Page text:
Silence at the Lock went into the world yesterday, and while it wasn’t the “tear down the walls” release that I think every writer hopes for, even if we try to temper our hopes, I was pleased.

Here are the sales’ numbers for Silence at the Lock as of today, April 3 (day after release) at 11am EST:

  • 117 Pre-Orders – 71 ebook; 46 print.
  • $354.32 Income

You’ll remember that I have $2565 in the production and promotion of this book, and I’ve actually invested another $125 in book promo sites.  So my all-in cost for the production and promotion of this book (or the first book the series to encourage read-through) is $2690.

Thus, my ROI is -86.32% . . . which is a scary figure.


Given that I was promoting Steele Secrets for most of the promos, it’s important to factor in those sales numbers. Also, given that there’s a middle book in the trilogy, we need to count the figures for Charlotte and the Twelve, too.

In March and April, Steele Secrets made $58.77 in royalties, and Charlotte and the Twelve made $53.50 in royalties.  So for the trilogy, I have made $466.69 in just March and April.  That’s a ~81.98 ROI.  Still not great but getting better.


If you consider that the sales of one of my books often brings with it the sales of other books, even not in the same series, and that each new title I add increases my presence in bookstores, we need to factor in all my book sales, and here’s where the numbers really climb. 

In March and April, I made $637.21 in royalties, which is a -75.40% ROI.  

So it’s improving. . . and the book only came out yesterday, so it will only improve.

Here’s the bottom line.

Do I wish I had made back everything I spent? Of course. But I have spent – except for promos – all I need to spend on this book, and from here on, it just makes me money.  Self-publishing is – as my friend Ginger reminded me – a slow burn, so I’m holding steady, coming up with a promo schedule for the rest of 2019, and starting my next book TONIGHT.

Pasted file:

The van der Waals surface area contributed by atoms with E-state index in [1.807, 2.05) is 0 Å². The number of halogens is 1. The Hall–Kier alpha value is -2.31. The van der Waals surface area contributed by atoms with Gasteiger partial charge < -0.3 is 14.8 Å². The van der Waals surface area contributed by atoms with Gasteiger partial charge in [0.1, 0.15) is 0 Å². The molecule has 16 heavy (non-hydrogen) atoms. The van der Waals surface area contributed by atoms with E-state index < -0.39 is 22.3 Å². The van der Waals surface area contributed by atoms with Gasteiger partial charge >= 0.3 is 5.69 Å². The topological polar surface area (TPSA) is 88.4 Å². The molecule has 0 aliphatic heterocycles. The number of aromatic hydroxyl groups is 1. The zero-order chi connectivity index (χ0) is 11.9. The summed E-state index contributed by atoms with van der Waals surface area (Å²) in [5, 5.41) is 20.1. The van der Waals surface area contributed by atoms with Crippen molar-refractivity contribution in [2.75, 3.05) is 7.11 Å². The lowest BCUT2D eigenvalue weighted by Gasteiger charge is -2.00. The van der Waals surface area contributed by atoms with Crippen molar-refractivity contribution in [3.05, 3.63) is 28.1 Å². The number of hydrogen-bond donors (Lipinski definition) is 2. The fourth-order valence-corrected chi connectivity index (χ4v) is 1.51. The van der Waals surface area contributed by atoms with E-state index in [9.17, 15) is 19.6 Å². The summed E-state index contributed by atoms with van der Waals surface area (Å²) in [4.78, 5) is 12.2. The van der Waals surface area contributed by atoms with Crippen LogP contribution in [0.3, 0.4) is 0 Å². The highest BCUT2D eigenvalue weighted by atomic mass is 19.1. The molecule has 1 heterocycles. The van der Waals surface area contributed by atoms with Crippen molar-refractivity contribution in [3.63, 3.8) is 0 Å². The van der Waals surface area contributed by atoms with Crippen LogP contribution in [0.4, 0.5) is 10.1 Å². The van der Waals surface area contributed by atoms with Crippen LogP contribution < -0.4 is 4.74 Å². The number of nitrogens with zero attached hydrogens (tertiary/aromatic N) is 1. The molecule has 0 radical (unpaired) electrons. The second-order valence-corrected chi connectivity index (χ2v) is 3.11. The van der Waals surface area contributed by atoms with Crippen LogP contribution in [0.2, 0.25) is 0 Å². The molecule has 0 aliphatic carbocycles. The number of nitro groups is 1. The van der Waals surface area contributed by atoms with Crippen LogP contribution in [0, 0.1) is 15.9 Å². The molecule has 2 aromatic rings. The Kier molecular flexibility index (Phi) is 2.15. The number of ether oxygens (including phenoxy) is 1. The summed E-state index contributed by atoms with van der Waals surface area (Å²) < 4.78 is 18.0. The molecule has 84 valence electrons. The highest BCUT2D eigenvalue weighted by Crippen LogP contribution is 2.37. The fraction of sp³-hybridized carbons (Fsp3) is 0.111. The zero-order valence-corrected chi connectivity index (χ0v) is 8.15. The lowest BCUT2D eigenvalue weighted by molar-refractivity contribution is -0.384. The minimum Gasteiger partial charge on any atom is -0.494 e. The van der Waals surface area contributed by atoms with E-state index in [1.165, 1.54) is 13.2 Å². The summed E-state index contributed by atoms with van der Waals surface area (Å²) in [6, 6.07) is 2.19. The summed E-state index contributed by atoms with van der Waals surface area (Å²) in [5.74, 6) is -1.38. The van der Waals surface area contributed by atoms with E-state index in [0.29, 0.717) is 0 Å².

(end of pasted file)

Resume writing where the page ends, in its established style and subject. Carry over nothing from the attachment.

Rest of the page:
If I had to change some things, I probably would have done more research to make the covers of the whole series fit more fully in their genres.  I love these covers, but they aren’t quite “on market” as beautiful as they are. I chalk that up to a lesson learned for next time, and my designer and I will come up with something that meets the expectations of magical realism readers more.

I would also do more to stack some promos at launch.  Finally, I would have – life allowing – released the books more rapidly to grab those readers who read quickly.  (Instead, I have a baby, so . . . I’ll take it.)

Plus, I still have a launch party coming up on April 12 at Books Bound2Please in Orange, VA (Join us at 5:30 for a great party?), and I know we’ll sell some books there . . . and the promos I did yesterday may well have a good tail and keep selling for this week.  The numbers can only get better!


I’m still a bit disappointed, but not devastated.  Because here’s the thing, in March and April of last year, I made only $56.79.  This year, I’ve made $321.52.  That’s an 82.33% increase in income.  I’m always going to write books. . . it’s just part of who I am, so to be helping our family’s income with better sales, that’s a HUGE win!!  

Plus, there’s still so much to learn – about how to tweak my categories, about how to do ads, about how to market outside of Amazon more effectively.  I’m only going to get better at this, and that’s so exciting.  Stay tuned for more updates on my Facebook page.  Ooh, I’m all giddy with the thought of what I can learn.  (Yep, total nerd here. Total nerd.)

Now, tell me – what can I break down further? What impresses you with these numbers? Scares you? What lessons do you take for your own publishing journey?